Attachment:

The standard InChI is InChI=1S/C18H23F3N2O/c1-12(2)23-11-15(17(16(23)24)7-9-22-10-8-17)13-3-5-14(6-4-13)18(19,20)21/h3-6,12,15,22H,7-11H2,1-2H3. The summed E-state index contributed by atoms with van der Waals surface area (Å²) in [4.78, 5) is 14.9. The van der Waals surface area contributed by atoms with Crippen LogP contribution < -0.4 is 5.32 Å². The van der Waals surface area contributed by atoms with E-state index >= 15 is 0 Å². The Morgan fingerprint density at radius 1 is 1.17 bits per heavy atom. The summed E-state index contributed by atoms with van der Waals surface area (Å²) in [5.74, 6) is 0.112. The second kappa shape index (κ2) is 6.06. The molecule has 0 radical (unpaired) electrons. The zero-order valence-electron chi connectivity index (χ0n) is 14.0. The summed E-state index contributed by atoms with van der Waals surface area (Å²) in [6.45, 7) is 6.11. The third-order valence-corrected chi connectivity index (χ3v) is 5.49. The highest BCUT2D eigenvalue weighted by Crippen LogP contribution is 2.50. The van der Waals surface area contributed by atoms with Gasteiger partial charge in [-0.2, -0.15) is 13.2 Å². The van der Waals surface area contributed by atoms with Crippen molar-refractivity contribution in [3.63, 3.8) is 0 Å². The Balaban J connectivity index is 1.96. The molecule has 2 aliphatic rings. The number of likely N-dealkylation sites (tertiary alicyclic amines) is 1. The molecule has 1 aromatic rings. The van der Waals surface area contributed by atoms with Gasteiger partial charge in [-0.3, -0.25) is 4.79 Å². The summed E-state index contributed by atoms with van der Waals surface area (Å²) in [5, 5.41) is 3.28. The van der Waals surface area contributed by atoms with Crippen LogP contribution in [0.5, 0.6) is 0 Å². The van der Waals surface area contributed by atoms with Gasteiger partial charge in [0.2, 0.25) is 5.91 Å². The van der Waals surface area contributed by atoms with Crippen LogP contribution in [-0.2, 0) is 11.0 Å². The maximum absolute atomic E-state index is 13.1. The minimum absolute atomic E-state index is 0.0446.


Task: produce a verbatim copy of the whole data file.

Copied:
The standard InChI is InChI=1S/C18H23F3N2O/c1-12(2)23-11-15(17(16(23)24)7-9-22-10-8-17)13-3-5-14(6-4-13)18(19,20)21/h3-6,12,15,22H,7-11H2,1-2H3. The summed E-state index contributed by atoms with van der Waals surface area (Å²) in [4.78, 5) is 14.9. The van der Waals surface area contributed by atoms with Crippen LogP contribution < -0.4 is 5.32 Å². The van der Waals surface area contributed by atoms with E-state index >= 15 is 0 Å². The Morgan fingerprint density at radius 1 is 1.17 bits per heavy atom. The summed E-state index contributed by atoms with van der Waals surface area (Å²) in [5.74, 6) is 0.112. The second kappa shape index (κ2) is 6.06. The molecule has 0 radical (unpaired) electrons. The zero-order valence-electron chi connectivity index (χ0n) is 14.0. The summed E-state index contributed by atoms with van der Waals surface area (Å²) in [6.45, 7) is 6.11. The third-order valence-corrected chi connectivity index (χ3v) is 5.49. The highest BCUT2D eigenvalue weighted by Crippen LogP contribution is 2.50. The van der Waals surface area contributed by atoms with Gasteiger partial charge in [-0.2, -0.15) is 13.2 Å². The van der Waals surface area contributed by atoms with Crippen molar-refractivity contribution in [3.63, 3.8) is 0 Å². The Balaban J connectivity index is 1.96. The molecule has 2 aliphatic rings. The number of likely N-dealkylation sites (tertiary alicyclic amines) is 1. The molecule has 1 aromatic rings. The van der Waals surface area contributed by atoms with Gasteiger partial charge in [-0.3, -0.25) is 4.79 Å². The summed E-state index contributed by atoms with van der Waals surface area (Å²) in [5, 5.41) is 3.28. The van der Waals surface area contributed by atoms with Crippen LogP contribution in [0.5, 0.6) is 0 Å². The van der Waals surface area contributed by atoms with Gasteiger partial charge in [0.2, 0.25) is 5.91 Å². The van der Waals surface area contributed by atoms with Crippen LogP contribution in [-0.2, 0) is 11.0 Å². The maximum absolute atomic E-state index is 13.1. The minimum absolute atomic E-state index is 0.0446.